tripod question

yeti

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Hi all,

I recently got a tripod (Manfrotto 728B), which says is rated up to 3.5kg. I would like to use an SLR camera on it, with a not-so-heavy lens (combined weight of camera+lens is under 2kg).

It all looks good, the camera appears to be well-supported, the tripod head appears strong enough to lock it in place any way I put it. After I bought the tripod, I noticed that it says it is for point-and-shoot cameras only. No SLRs.

I can't think of a 3.5kg point-and-shoot camera (unless it is lead-lined) and the one type of camera that approaches these specs is not on the supported list. I am scratching my head now.

Am I missing something? Is this tripod safe to use with an SLR camera, provided that I stay within the weight limit?

Thanks!
 

Sideburns

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That really makes no sense. Why would they say point and shoot only?
Hmm...

Well, if you can lock it in any position...then I say it's good. Maybe it's just a weird mistype.
 

andrew99

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Probably a marketing decision .. maybe they want to sell a heavier duty tripod to SLR owners.
 

table1349

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Hi all,

I recently got a tripod (Manfrotto 728B), which says is rated up to 3.5kg. I would like to use an SLR camera on it, with a not-so-heavy lens (combined weight of camera+lens is under 2kg).

It all looks good, the camera appears to be well-supported, the tripod head appears strong enough to lock it in place any way I put it. After I bought the tripod, I noticed that it says it is for point-and-shoot cameras only. No SLRs.

I can't think of a 3.5kg point-and-shoot camera (unless it is lead-lined) and the one type of camera that approaches these specs is not on the supported list. I am scratching my head now.

Am I missing something? Is this tripod safe to use with an SLR camera, provided that I stay within the weight limit?

Thanks!

One of the reasons it is probably listed as a P&S small video camera tripod is its size and height. It is only 4'5" tall with the legs extended. It's maximum height it is 5'6" with the center arm extended to the max.

Extending the center arm with a DSLR is something to be avoided if at all possible. It is an unstable platform for something like a dslr and can defeat the purpose of a tripod in the first place.

A smaller P&S or small video camera will be more stable on the extended center arm as the center point of balance for the camera will probably be inside the demensions of the body. With a DSLR you stick on that longer/heavier lens on the front and the center point shifts outside the confineds of the body making it front heavy. That is one reason that larger lense have tripod collars for them, to relieve the stress of the heavy front weight and provide a more centered ballance on a tripod or monopod. Even a shorter lens without a collar will tend to make the camera front heavy, just not as much.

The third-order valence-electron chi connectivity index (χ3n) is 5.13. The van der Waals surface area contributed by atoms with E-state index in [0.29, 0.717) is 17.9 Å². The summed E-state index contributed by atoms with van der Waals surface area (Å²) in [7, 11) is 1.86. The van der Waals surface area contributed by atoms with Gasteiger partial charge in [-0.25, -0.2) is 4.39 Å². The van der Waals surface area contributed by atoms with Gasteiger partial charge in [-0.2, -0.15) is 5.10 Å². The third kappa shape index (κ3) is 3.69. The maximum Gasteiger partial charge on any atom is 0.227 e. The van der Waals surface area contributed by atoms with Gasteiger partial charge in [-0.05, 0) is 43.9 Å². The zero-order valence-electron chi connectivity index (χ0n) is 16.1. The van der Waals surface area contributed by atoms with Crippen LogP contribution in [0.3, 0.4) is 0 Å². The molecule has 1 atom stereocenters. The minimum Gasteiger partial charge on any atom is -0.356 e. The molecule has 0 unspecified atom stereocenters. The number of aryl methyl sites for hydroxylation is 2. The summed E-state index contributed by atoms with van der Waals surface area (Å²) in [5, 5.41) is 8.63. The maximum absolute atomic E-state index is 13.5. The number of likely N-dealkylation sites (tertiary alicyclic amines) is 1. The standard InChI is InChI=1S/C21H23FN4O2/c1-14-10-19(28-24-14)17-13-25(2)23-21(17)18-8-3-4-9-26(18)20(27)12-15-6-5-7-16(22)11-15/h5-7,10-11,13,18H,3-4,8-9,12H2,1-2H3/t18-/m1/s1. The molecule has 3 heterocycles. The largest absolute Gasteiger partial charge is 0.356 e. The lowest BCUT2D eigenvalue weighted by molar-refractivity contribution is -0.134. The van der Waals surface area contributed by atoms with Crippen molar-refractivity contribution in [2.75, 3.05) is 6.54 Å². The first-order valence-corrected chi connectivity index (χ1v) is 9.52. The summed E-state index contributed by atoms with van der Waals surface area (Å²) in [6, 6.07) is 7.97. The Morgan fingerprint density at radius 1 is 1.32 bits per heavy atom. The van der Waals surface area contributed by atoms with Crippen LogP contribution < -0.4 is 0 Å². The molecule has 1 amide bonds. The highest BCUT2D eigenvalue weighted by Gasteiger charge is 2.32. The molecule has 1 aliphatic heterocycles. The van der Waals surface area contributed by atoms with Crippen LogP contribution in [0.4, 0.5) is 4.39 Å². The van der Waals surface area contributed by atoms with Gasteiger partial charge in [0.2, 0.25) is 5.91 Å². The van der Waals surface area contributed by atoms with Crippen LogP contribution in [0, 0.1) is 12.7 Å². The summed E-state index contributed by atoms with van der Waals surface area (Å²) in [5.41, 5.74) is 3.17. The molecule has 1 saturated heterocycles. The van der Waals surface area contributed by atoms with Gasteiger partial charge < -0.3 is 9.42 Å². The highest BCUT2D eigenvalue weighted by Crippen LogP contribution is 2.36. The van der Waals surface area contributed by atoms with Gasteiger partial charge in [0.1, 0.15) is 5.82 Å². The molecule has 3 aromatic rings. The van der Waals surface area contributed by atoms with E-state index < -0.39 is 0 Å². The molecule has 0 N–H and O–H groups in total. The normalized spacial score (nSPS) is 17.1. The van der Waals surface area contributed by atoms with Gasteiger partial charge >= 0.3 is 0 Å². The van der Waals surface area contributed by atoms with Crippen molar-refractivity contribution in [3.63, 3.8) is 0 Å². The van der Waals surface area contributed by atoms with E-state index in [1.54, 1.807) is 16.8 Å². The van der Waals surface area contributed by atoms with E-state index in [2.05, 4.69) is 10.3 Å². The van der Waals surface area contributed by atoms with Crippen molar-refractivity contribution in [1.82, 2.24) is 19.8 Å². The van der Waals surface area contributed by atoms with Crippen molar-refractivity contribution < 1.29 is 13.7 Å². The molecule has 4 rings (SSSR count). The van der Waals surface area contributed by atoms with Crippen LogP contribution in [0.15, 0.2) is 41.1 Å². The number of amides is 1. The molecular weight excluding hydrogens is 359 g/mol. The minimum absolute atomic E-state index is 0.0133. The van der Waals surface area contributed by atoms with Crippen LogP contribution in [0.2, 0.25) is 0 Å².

I think it will be a stable platform if you don't raise the center column and don't mind having the camera four and a half feet of the ground.
 

Parkerman

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One of the reasons it is probably listed as a P&S small video camera tripod is its size and height. It is only 4'5" tall with the legs extended. It's maximum height it is 5'6" with the center arm extended to the max.

Extending the center arm with a DSLR is something to be avoided if at all possible. It is an unstable platform for something like a dslr and can defeat the purpose of a tripod in the first place.

A smaller P&S or small video camera will be more stable on the extended center arm as the center point of balance for the camera will probably be inside the demensions of the body. With a DSLR you stick on that longer/heavier lens on the front and the center point shifts outside the confineds of the body making it front heavy. That is one reason that larger lense have tripod collars for them, to relieve the stress of the heavy front weight and provide a more centered ballance on a tripod or monopod. Even a shorter lens without a collar will tend to make the camera front heavy, just not as much.

I think it will be a stable platform if you don't raise the center column and don't mind having the camera four and a half feet of the ground.


I dont really understand whats wrong with the center Column? I have a cheap tripod that i use for now... and I've had no problems out of it.
 
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yeti

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Raising the center column raises the center of gravity of the tripod and the camera as a whole, making them more prone to topple over. That, however, is an issue with ALL tripods, not just mine, and I did try to extend it all the way with my camera on top: it still seemed pretty stable.